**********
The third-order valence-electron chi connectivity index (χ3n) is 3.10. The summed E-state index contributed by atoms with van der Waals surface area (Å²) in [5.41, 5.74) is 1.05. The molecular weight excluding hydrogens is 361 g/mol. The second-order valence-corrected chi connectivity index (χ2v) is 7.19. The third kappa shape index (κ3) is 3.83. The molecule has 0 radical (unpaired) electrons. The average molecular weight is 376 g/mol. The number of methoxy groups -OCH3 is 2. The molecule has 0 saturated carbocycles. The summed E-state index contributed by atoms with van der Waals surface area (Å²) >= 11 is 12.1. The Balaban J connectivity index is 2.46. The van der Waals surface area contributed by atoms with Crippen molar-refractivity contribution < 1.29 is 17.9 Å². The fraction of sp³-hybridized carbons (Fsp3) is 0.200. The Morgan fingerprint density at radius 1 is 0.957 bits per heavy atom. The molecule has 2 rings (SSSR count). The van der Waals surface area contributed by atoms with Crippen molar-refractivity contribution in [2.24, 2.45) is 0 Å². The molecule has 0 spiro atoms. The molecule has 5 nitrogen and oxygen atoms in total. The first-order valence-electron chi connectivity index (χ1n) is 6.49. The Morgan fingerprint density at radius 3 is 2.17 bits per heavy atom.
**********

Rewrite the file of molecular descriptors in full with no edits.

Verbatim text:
The third-order valence-electron chi connectivity index (χ3n) is 3.10. The summed E-state index contributed by atoms with van der Waals surface area (Å²) in [5.41, 5.74) is 1.05. The molecular weight excluding hydrogens is 361 g/mol. The second-order valence-corrected chi connectivity index (χ2v) is 7.19. The third kappa shape index (κ3) is 3.83. The molecule has 0 radical (unpaired) electrons. The average molecular weight is 376 g/mol. The number of methoxy groups -OCH3 is 2. The molecule has 0 saturated carbocycles. The summed E-state index contributed by atoms with van der Waals surface area (Å²) >= 11 is 12.1. The Balaban J connectivity index is 2.46. The van der Waals surface area contributed by atoms with Crippen molar-refractivity contribution < 1.29 is 17.9 Å². The fraction of sp³-hybridized carbons (Fsp3) is 0.200. The Morgan fingerprint density at radius 1 is 0.957 bits per heavy atom. The molecule has 2 rings (SSSR count). The van der Waals surface area contributed by atoms with Crippen molar-refractivity contribution in [2.24, 2.45) is 0 Å². The molecule has 0 spiro atoms. The molecule has 5 nitrogen and oxygen atoms in total. The first-order valence-electron chi connectivity index (χ1n) is 6.49. The Morgan fingerprint density at radius 3 is 2.17 bits per heavy atom.